SIOUX CITY — A towering new addition to Floyd Boulevard Walmart Supercenter in Sioux City is an example of the retail giant’s commitment to its traditional retail roots and growing its e-commerce business.
Debuting earlier this month, the Pickup Tower is the first of its kind in Iowa and one of just a handful nationwide. The 16-foot-tall orange structure is designed to expedite the shopping process.
“The tower works with any general merchandise item a customer orders online and chooses to pick up in the store,” said Walmart spokesperson Justin Rushing. “This works whether you are ordering an item that needs to be shipped to the store or choosing one of our same-day pickup items, which are based on in-store availability. After the customer scans the barcode, the item is delivered in seconds through the tower.”
Customers receive their barcodes via email and the tower can store items about the size of a microwave. For larger items, a Walmart associate will deliver it to the customer after they scan in their barcode.
“We know speed and convenience are important to our customers, and the Pickup Tower is another way for people to save time and money,” Rushing said. “The Pickup Tower allows our customers to pick up their items when it’s most convenient for them, regardless of whether the pickup desk is open in the store. Items are also delivered in seconds through the tower, which helps them save time.”
The Pickup Tower is the centerpiece of an overall remodel of the Floyd Boulevard store designed to make it more accessible, less cluttered, customer-oriented and tech-friendly.
Nationwide, the Bentonville, Arkansas-based company is spending about $6 billion on improvements to its stores this fiscal year.
Another noticeable change to the Floyd Boulevard Walmart that store manager Cylas Hall noted is the Online Grocery Pickup area, another featured aimed at digital shoppers.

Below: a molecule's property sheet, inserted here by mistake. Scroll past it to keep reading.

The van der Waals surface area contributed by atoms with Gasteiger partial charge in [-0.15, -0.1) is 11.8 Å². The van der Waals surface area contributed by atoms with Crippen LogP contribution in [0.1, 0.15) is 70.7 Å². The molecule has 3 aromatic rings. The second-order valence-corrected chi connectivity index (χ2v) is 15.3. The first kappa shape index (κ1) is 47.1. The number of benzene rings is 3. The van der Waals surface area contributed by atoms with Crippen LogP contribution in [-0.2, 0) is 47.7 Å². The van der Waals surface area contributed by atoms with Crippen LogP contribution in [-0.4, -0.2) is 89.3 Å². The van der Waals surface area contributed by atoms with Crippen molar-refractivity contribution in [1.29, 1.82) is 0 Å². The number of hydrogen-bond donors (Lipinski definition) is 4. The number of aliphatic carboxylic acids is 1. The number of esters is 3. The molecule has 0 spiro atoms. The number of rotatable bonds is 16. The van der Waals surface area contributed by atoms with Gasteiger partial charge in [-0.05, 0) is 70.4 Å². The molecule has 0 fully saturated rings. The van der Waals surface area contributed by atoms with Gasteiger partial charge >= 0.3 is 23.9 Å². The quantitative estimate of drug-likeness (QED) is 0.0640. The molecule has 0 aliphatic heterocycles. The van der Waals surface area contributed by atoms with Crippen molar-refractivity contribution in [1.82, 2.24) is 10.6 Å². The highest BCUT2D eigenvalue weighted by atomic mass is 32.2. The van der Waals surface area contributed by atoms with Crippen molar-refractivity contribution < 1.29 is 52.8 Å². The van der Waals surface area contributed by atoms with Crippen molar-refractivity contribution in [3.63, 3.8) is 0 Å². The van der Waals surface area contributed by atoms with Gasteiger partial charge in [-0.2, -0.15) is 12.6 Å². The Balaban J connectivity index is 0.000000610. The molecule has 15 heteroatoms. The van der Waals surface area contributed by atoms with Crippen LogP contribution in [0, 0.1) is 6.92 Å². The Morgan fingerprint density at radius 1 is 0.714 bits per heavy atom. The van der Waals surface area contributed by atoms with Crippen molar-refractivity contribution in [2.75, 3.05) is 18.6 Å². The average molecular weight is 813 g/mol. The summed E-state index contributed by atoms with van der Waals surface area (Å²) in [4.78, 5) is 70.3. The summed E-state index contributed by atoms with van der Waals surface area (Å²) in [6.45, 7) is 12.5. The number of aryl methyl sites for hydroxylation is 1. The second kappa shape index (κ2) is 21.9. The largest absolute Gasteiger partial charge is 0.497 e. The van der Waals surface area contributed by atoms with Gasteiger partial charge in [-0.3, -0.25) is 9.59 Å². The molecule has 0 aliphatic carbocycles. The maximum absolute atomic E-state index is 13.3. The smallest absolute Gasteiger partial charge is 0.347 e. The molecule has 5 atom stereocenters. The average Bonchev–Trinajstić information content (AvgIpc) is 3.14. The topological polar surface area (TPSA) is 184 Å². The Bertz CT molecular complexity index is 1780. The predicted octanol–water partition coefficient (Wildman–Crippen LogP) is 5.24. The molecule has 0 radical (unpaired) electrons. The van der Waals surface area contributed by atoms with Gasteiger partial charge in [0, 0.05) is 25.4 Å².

After ordering through Walmart.com, a customer drives to their local store for a scheduled pick-up time and an associate brings out the groceries.
“That’s also been a huge success at our store,” Hall said. “We started that about a month, month and a half ago and saw great results right away. That business continues to grow and the customer feedback with that has also been extremely positive.”
For customers who still prefer to do their shopping in person, the store has added more Scan-and-Go checkout lanes — including belted variations — and still maintains 16 manually manned registers.
“It’s been a big success with our customers as well,” Hall said of the additional Scan-and-Go lanes. “It’s been great and adds a lot of convenience for our customers.”
Hall said the impetus for a lot of these changes is the evolution of shopper's habits and their desire to save time as well as money.
"One of the things the company has done is listen to our customers," he said. "Anymore, with our busy schedules, time is one of the most important things we can get back for our customers and this is a great example."
Hall said the remodel of the 201,000-square-foot store started in April and wrapped up this month. Nearly every area of the retail center saw alterations of some magnitude.
The store’s electronics department was revitalized and features interactive displays of popular products, including cellphones, tablets and laptop computers.
The automotive and tool departments were melded to create a more well-rounded hardware department that sells items that were previously not found in Walmart.
A private consultation room was added to the pharmacy area and more registers were added to the revamped MoneyCenter.
In addition to the big changes, Hall said a lot of minor things like updated fixtures, flooring and new signage were added during the three-month process.
"I think our customers were really excited about the changes," he said. "...We worked three different shifts each day to make sure we minimized those disruptions for the customer and I think the overall product — the overall store — has turned out to be an exceptional, exceptional addition to the community."
The business news you need
With a weekly newsletter looking back at local history.